How can urban metabolism contribute to circular economy policies?

10 minutes of reading

Although cities occupy a mere 2% of the surface of the planet, they consume 75% of its resources, emit between 60% and 80% of anthropogenic greenhouse gases and generate 50% of waste . Cities are a privileged gateway for the entry and exit of a large concentration of flows (food, electricity, cold, heat, fuel, consumer goods, waste, etc.) that enable them to meet the needs of their users: remember that cities today account for 55% of the world population. The study of these flows according to the principles of urban metabolism is a field that is growing in popularity. More and more urban authorities are using it as a basis for defining their circular economy policies.

What is urban metabolism?

Urban metabolism is based on a metaphor that sees cities as bodies: to maintain their vital functions, they need to use materials and energy, which they consume, transform and then evacuate (in the form of molecules polluting the air or waste, for example).

Urban metabolism is the study of these inward and outward flows and of stocks. It is based primarily on a quantitative assessment called Material Flow Analysis. The City of Paris’s study of urban metabolism, for instance, accurately quantifies flows of materials entering and leaving the city (goods, construction, waste, food), flows transported by the energy networks and local production of renewable and recovered energy, flows transported by the water networks and rain, and stocks of materials in buildings and networks.

These figures demonstrate the impact of the construction sector on urban metabolism. In 2015, nearly 3 million tonnes of construction materials were imported into Paris, i.e. nearly half of the 6.2 million tonnes of goods imported into Paris in total (excluding fuels). And of the 2.6 million tonnes of waste that were exported from Paris, 1.9 million tonnes were construction waste.


A flow analysis combining quantitative and qualitative elements

The purpose of an urban metabolism-based approach is to gain a better understanding of how a territory functions in order to better manage resources. This entails a qualitative approach to flows and stocks, which generally backs up the quantitative component: where do the flows transit, how is their management organised, what players and infrastructures are involved, etc.?

After having carried out an initial diagnostic to quantify flows as part of the POPSU Métropoles research and action programme in 2019, the Lille European Metropolis launched a second study in 2021 covering the governance of the flows, specifically seeking to identify the ecosystems and value chains of players and agencies. Knowledge of these elements is of great help to public players in implementing action plans in areas as varied as food, construction materials and waste.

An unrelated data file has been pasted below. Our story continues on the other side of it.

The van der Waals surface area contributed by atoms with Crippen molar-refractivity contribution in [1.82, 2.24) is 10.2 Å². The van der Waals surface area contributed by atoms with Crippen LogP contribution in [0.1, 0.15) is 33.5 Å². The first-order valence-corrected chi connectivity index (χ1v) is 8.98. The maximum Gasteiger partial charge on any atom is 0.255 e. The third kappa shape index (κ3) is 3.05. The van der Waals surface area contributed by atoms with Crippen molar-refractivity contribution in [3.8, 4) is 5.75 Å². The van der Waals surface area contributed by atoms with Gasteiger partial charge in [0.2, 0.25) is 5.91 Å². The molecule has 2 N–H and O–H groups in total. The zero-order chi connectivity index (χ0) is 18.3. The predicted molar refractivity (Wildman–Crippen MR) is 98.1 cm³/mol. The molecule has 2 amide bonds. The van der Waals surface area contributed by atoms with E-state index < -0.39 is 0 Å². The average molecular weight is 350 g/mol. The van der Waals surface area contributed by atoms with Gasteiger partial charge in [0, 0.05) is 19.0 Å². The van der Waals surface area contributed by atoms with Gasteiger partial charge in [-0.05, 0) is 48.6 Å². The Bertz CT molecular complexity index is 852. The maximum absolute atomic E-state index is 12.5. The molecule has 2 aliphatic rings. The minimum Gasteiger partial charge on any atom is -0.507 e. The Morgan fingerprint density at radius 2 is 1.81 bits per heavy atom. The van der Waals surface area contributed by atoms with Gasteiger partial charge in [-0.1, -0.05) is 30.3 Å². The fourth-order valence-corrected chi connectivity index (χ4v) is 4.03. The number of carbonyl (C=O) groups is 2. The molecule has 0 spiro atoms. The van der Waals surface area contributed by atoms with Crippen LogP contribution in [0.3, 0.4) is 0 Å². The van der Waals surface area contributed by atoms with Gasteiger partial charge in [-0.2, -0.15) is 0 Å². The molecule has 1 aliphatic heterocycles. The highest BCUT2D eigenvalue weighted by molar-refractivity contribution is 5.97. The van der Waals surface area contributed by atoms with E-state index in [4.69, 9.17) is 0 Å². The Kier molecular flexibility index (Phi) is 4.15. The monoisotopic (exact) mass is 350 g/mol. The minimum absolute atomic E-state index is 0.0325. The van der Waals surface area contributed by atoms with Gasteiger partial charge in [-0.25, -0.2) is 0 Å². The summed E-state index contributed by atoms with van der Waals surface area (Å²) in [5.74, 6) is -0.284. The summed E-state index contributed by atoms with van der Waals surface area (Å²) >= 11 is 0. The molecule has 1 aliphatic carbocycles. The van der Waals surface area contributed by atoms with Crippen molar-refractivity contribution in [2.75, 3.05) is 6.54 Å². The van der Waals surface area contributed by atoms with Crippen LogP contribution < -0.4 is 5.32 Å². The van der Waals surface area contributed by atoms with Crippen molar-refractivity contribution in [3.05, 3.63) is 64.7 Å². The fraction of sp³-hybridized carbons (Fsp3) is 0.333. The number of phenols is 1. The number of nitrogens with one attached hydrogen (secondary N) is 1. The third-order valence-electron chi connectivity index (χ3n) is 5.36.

How metabolism promotes the circular economy

The study of territorial metabolism is not an end in itself, but provides knowledge capable of informing public policies. Flow diagnostics can initially provide input for the strategic documents being drawn up or revised for a territory. This is the case of the approach taken by the Lille European Metropolis, which coincided with the development of its Regional Food Project.

They can also guide regions in the framework of inter-regional cooperation agreements on resource management (water, food, etc.): which thematic areas can be prioritised to achieve complementarity with other regions (i.e. win-win stuations)?

Finally, these diagnostics are a prerequisite for defining and implementing circular economy strategies at a territorial level. The challenge is to ensure that incoming and outgoing flows can circulate as widely as possible within a territorial system, without loss, and in a loop. In other words, the idea is to recreate relationships of proximity around the various materials. As an example, the diagnostic carried out as part of the Lille European Metropolis study revealed the weakness of local consumption of food in the Nord department, with an average supply distance of 500 km (excluding drinks). If only food imports are taken into account, excluding locally produced food, the average distance doubles to roughly 1,000 km.

The urban metabolism project undertaken by Plaine Commune, an association of nine cities north of Paris, is also fully consistent with this approach, applying a circular economy strategy to the construction sector. In this perspective, the transformation of the territory is being achieved by reclaiming the materials already present locally as much as possible. For example, each material resulting from demolition represents a potential resource for future construction sites. On the site of line 15 of the Grand Paris Express, recovered soil is used to create construction materials; on the site of the Babcock wasteland in La Courneuve, recovered bricks were used to create the stonework for the landscape of the Ferme des Possibles, a 1.2 hectare urban agricultural farm.

This type of approach is more specifically related to territorial ecology, one of the seven pillars of the circular economy defined by ADEME. The objective is to transform the metabolism of territories by imagining modes of organisation that allow the exchange of flows and the sharing of needs.


[1] Circular Economy in Cities: Project Guide, Ellen MacArthur Foundation, ARUP, 2019